‘Gov’t repositioning economy for rapid development’

President David Granger delivering the key note address during GMSA’s Business Luncheon at the Pegasus Hotel on Thursday.

…GMSA hails gov’t for consistent growth, developmental strategies

WITH Guyana’s Oil and Gas Sector on the horizon, the country’s economy is being rebalanced in preparation for rapid economic growth, President David Granger said, as he delivered the keynote address at the Guyana Manufacturing and Services Association’s (GMSA) Business Luncheon on Thursday.

Under his administration, Guyana has experienced consistent economic growth. The continued growth, President Granger said, is as a result of the conducive business environment created by the government through its policies, and investments made by the private sector, in particular the manufacturing and services sectors. Over the next decade, Guyana is anticipated to experience rapid economic development.

“My friends, the cooperation between government and the GMSA is bearing fruit, the economy is being rebalanced to become more competitive and resilient. It is being prepared and prime for rapid economic growth,” the Head of State told the commercial sector in the presence of diplomats and ministers of his government at the Pegasus.

A section of the members of the business community, diplomatic corps, government and non-governmental officials who attended the luncheon
Photos by Delano Williams

Through an Inter-Ministerial Round Table, the government and GMSA, since 2017, have been working closely to facilitate agro-processing development and the ease doing business in the country. The roundtable resulted in increased Common External Tariffs on imported pinewood, which posed a threat to local timber producers; the establishment of an inventory of the forests; improvements in trade facilitation at the ports; and fairer access to external markets by agro-processors.

As the electorate prepares to decide on the leadership of the country as it enters a new era of development, President Granger his government – the A Partnership for National Unity + Alliance For Change (APNU+AFC) – will lead the country into a ‘Decade of Development’ through the prudent management of the petroleum revenues. The National Decade of Development will span from 2020-2029.

“The decade will witness the emergence of a world class education system aimed at ensuring that the best skills are available for economic development. The decade will include at least 10 major sectors of development among others,” President Granger explained. These are: education reform, accessible information technology and social cohesion; economic expansion, diversification, restructuring, value-added manufacturing and food security; energy security and transition to renewable and clean sources of energy; environmentally sustainable management of natural resources; empowerment of regional and local communities; eradication of extreme poverty, homelessness, and destitution; infrastructural expansion, aviation and riverine transport and hinterland development; internationally competitive trade and investment; national and border security, human safety and international relations; and institutional strengthening and constitutional reform for good governance.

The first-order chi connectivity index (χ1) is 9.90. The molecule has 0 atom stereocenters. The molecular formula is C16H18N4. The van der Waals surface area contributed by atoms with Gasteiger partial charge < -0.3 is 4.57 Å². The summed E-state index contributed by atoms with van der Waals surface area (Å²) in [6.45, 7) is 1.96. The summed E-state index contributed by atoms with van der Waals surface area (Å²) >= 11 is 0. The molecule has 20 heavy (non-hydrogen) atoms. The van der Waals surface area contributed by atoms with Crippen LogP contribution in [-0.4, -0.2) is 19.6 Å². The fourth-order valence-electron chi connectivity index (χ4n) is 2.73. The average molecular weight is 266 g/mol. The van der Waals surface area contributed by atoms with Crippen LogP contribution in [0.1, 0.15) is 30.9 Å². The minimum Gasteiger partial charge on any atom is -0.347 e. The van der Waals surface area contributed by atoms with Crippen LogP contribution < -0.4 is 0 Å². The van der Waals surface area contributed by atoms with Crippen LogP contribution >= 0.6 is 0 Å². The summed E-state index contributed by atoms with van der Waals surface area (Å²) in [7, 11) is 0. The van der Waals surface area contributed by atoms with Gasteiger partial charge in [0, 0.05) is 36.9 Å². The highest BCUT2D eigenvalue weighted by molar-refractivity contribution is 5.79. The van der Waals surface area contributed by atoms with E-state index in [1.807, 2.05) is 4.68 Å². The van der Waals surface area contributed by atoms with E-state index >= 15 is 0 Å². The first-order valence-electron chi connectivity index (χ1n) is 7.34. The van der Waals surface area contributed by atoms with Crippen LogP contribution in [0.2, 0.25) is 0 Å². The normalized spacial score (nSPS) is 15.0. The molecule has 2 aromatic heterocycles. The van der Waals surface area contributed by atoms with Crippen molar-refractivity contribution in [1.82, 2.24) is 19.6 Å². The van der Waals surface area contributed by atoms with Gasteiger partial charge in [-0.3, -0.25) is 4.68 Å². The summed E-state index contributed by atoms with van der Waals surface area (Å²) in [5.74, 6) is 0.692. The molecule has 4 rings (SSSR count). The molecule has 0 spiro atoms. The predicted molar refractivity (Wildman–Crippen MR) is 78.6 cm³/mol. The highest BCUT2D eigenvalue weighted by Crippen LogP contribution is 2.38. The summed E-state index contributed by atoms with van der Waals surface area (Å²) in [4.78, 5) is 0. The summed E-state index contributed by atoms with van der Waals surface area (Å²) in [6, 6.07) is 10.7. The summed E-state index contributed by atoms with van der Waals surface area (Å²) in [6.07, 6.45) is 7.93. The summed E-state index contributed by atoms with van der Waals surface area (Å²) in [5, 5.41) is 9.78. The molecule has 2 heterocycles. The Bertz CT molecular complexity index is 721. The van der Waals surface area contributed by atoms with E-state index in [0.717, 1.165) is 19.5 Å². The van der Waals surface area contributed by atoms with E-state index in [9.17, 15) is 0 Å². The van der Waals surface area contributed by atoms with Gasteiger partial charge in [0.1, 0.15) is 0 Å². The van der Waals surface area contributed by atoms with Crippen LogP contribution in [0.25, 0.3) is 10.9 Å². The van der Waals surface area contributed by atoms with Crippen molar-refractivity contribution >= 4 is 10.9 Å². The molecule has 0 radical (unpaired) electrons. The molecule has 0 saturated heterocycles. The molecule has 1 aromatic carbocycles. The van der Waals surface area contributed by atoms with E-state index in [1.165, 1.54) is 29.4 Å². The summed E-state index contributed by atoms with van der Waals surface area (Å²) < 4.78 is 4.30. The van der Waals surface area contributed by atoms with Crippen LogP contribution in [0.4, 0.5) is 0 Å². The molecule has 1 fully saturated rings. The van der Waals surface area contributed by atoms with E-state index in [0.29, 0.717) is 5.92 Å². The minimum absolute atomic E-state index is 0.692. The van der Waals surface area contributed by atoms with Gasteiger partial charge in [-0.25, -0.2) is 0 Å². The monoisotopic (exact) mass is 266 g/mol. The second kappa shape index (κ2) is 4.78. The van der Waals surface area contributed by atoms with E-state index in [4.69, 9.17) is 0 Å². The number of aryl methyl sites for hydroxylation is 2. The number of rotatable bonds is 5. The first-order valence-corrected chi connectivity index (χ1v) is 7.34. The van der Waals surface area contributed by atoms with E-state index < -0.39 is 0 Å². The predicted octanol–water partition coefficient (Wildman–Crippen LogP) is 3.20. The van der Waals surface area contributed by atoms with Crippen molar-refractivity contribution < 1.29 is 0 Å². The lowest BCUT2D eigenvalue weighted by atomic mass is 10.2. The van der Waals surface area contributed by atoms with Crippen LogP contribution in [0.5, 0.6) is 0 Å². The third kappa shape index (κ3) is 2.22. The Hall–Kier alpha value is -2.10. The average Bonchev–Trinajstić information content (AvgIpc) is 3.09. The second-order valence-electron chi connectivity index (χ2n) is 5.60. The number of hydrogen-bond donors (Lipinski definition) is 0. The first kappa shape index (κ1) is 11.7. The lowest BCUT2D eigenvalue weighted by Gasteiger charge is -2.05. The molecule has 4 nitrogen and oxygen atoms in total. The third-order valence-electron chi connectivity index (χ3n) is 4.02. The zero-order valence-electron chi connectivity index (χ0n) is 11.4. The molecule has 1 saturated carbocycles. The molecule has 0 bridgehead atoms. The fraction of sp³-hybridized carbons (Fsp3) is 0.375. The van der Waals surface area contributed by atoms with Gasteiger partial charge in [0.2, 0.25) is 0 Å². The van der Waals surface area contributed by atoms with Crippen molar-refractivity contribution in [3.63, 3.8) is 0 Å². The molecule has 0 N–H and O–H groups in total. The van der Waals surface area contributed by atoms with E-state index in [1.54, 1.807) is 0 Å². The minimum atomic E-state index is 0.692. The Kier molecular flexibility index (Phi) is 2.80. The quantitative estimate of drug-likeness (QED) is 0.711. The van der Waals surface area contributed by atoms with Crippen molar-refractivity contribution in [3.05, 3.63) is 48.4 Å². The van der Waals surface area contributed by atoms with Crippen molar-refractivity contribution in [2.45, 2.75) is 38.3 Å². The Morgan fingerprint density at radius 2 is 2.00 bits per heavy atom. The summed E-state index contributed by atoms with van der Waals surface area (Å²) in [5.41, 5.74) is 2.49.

Providing greater details on the ‘Decade of development’ the Guyanese leader said in the area of education, this sector represents a large share of national Budget (17.5 per cent), and 6.3 per cent of GDP. “My government will expand expenditure on education during the decade of development. We shall focus, increasingly, on graduating better trained teachers who could impart more critical thinking skills to children.” He noted that the public education system and curriculum will be modernised to reflect recent research and address advancements in pedagogy and learning for children. “My government will improve access to education. The Public Education and Transport Service (PETS) will be expanded to provide more boats, buses and bicycles to ensure that children attend school. The school-feeding programme will be expanded. The public education will be reshaped to emphasise science, technology, engineering and mathematics (STEM) without de-emphasising the humanities.”

President Granger said the objectives of the ‘Decade’ are aligned to the Green State Development Strategy; Vision 2040 (GSDS) and to the Sustainable Development Agenda and its 17 Sustainable Development Goals (SDGs).

In the area of business, President Granger said the ‘Decade’ will yield increased business opportunities, including for the manufacturing and services sectors. “The ‘Decade’ will ensure an enabling environment which would allow our local businesses to capitalise on these opportunities. We envisage a future of thriving businesses and globally-competitive manufacturing and services sectors.”

He said too that the ‘Decade’ will accelerate the process of the renewal of regional development which commenced with the establishment of four new capital towns at Bartica, Lethem, Mabaruma and Mahdia and the holding of local government elections in 2016 and 2018. These capital towns are expected to become drivers of the economic and social development of our regions, allowing for increased business opportunities and the improved access to public services. The ‘Decade’ will promote sound environmental management of our natural resources. It will witness greater emphasis on preserving and protecting our environment for the benefit of future generations.